There may be fewer and fewer headlines about the war in Ukraine but Europe is still in the middle of its biggest refugee crisis since World War II. Here International Justice Mission’s Frances Kordonowy shares the incredible work churches continue to do for those who need our support.
As we hit the six month mark, the war in Ukraine is beginning to slip out of the headlines. Sometimes it can feel as though the world is moving on. But Europe is still in the middle of its biggest refugee crisis since World War II – and it’s mostly women and children who are affected.
More than 5.2 million refugees have arrived in Europe from Ukraine since the war started, most of them women and children. They’ve already faced the trauma of fleeing war, often leaving their loved ones, communities and jobs behind. But for many, their situations are growing even more precarious now that their incomes and savings are running out. The longer they’re away from home, the bigger the challenge becomes.
Even more worryingly, the countries many refugees have arrived in are known hotspots for human trafficking, and have been since before the war began. Traffickers understand how to take advantage of people’s vulnerabilities: offering jobs or accommodation as traps, designed to trick them into exploitative situations. Once someone has been trafficked, it’s very difficult for them to leave, because traffickers know how to manipulate them through threats and coercion.
More than 5.2 million refugees have arrived in Europe from Ukraine since the war started, most of them women and children.
International Justice Mission (IJM) has worked on trafficking cases in Europe for the past two years, and we know just how brutal these exploitative situations can be. That’s why we were at the Romania-Ukraine border within twenty-four hours of war breaking out – to make sure that refugees knew about the risk of trafficking and how to stay safe. We’ve been responding to God’s call to protect vulnerable people, and thankfully we’ve already seen fruit from this – we’ve helped protect thousands of women and children.
An IJM social worker recently helped to safeguard a Ukrainian mother with two young children who had been offered accommodation by a man she didn’t know. The man wouldn’t give her an address but told her to meet him, so that he could take her there himself. Desperate for a home, she had accepted his offer until she told a member of IJM’s protection team, who identified it as suspicious and helped her to look into it further. She chose not to accept the offer and we helped her to stay in safe, vetted accommodation instead.
But what we’re now seeing is that as families run lower on resources, the risk of being tricked by traffickers is growing. We need to scale up our work as quickly as possible – and this is an opportunity for churches who want to put their faith into action to partner with us and help keep refugees safe.
A Ukrainian mother with two young children was offered accommodation by a man she didn’t know who wouldn’t give her an address but told her to meet him, so that he could take her there himself.
We’re already seeing churches across Europe step up in an amazing way. To give just one example, we’ve been able to partner with Pastor John, a Romanian church leader who is currently running five refugee centers. John was due to travel to the US for a month at the end of February but he told us that he felt God telling him not to go. When war broke out soon after, he said that he realised why God had called him in that way: he needed to stay in Romania and care for the people who were now fleeing across the border. Soon, vulnerable people started turning up on the doorstep of his church.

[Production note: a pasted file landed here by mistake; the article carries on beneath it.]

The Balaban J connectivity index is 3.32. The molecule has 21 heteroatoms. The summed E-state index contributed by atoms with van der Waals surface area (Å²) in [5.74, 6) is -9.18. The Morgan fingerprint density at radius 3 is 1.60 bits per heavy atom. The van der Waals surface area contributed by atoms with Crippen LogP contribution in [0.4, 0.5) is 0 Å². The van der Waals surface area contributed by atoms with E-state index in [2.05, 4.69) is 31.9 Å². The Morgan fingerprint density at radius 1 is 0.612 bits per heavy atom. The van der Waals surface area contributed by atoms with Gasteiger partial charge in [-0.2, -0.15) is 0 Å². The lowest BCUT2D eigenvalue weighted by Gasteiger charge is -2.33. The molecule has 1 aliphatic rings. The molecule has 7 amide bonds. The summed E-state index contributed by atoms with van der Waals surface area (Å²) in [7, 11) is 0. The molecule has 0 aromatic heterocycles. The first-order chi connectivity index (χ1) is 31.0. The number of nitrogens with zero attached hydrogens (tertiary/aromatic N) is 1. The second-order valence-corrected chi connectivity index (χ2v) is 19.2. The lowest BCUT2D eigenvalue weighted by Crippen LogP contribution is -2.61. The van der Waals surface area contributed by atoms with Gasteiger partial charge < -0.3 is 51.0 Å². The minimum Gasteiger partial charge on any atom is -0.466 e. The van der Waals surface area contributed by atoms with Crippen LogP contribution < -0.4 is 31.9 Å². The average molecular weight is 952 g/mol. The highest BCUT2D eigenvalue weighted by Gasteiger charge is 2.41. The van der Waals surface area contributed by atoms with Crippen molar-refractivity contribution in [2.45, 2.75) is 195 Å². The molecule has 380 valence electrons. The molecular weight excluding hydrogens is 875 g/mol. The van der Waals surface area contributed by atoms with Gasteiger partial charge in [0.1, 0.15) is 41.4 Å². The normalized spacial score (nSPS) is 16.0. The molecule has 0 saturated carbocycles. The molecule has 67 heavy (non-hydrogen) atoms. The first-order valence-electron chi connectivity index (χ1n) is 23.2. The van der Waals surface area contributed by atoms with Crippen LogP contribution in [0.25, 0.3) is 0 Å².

Incredibly, he found God providing all he needed for the church to support these refugees: from buildings which they’re now using to provide shelter, to the vans they use to drive medical supplies to vulnerable people in Ukraine and surrounding areas like Moldova. John’s church has already provided practical support to hundreds of people, helping them get settled in Romania. Speaking with John, it’s clear that his faith is at the heart of what he’s doing, which he sees as an opportunity to show love as a disciple of Jesus.
John’s church, and many others like his, are vital to keeping refugees safe from human traffickers. When refugees have safe accommodation and help accessing key resources, they are less likely to accept a false offer of help from a trafficker. That’s why IJM has been partnering with many more churches like John’s, to help educate them about how to safeguard refugees.
As the refugee crisis draws on and refugees run lower on resources, our partnerships with churches across Europe are going to be even more important.
IJM is a movement that is fuelled by prayer and generosity, and we’ve been so grateful to partner with churches in the UK and around the world who have prayed for and given to this important work. As the refugee crisis draws on and refugees run lower on resources, our partnerships with churches across Europe are going to be even more important.
There are many different ways to put your faith into action through getting involved in the anti-trafficking movement: you can join us in prayer, raising awareness of trafficking, or giving to our urgent appeal to scale up anti-trafficking programmes throughout Europe. Together, we can reach people before the traffickers do.
For more information about the work of IJM visit their website here.